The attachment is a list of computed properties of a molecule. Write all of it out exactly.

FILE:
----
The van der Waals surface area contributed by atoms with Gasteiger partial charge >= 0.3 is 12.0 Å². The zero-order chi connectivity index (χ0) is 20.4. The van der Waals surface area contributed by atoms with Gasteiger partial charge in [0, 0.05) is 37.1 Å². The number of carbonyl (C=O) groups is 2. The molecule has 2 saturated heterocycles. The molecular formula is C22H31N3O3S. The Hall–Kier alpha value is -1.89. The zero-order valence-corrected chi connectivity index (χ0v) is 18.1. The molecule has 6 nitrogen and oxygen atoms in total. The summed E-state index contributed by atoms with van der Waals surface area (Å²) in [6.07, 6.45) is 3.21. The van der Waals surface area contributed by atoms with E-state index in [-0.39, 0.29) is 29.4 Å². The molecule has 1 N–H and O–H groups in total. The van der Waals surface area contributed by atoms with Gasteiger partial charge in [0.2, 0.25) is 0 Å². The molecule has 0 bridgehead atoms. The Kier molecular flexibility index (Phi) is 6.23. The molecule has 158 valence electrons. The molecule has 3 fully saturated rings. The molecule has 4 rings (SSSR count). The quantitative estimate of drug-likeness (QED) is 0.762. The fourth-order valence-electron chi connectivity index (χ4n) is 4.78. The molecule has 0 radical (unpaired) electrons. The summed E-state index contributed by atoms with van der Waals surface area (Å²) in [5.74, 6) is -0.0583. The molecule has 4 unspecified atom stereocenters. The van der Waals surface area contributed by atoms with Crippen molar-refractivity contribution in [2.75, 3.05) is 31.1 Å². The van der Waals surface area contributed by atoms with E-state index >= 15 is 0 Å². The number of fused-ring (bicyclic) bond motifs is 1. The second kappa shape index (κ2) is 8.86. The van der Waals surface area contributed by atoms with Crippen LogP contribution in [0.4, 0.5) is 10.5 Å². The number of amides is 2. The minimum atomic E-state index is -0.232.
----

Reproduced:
The van der Waals surface area contributed by atoms with Gasteiger partial charge >= 0.3 is 12.0 Å². The zero-order chi connectivity index (χ0) is 20.4. The van der Waals surface area contributed by atoms with Gasteiger partial charge in [0, 0.05) is 37.1 Å². The number of carbonyl (C=O) groups is 2. The molecule has 2 saturated heterocycles. The molecular formula is C22H31N3O3S. The Hall–Kier alpha value is -1.89. The zero-order valence-corrected chi connectivity index (χ0v) is 18.1. The molecule has 6 nitrogen and oxygen atoms in total. The summed E-state index contributed by atoms with van der Waals surface area (Å²) in [6.07, 6.45) is 3.21. The van der Waals surface area contributed by atoms with E-state index in [-0.39, 0.29) is 29.4 Å². The molecule has 1 N–H and O–H groups in total. The van der Waals surface area contributed by atoms with Gasteiger partial charge in [0.2, 0.25) is 0 Å². The molecule has 0 bridgehead atoms. The Kier molecular flexibility index (Phi) is 6.23. The molecule has 158 valence electrons. The molecule has 3 fully saturated rings. The molecule has 4 rings (SSSR count). The quantitative estimate of drug-likeness (QED) is 0.762. The fourth-order valence-electron chi connectivity index (χ4n) is 4.78. The molecule has 0 radical (unpaired) electrons. The summed E-state index contributed by atoms with van der Waals surface area (Å²) in [5.74, 6) is -0.0583. The molecule has 4 unspecified atom stereocenters. The van der Waals surface area contributed by atoms with Crippen molar-refractivity contribution in [2.75, 3.05) is 31.1 Å². The van der Waals surface area contributed by atoms with E-state index >= 15 is 0 Å². The number of fused-ring (bicyclic) bond motifs is 1. The second kappa shape index (κ2) is 8.86. The van der Waals surface area contributed by atoms with Crippen LogP contribution in [0.4, 0.5) is 10.5 Å². The number of amides is 2. The minimum atomic E-state index is -0.232.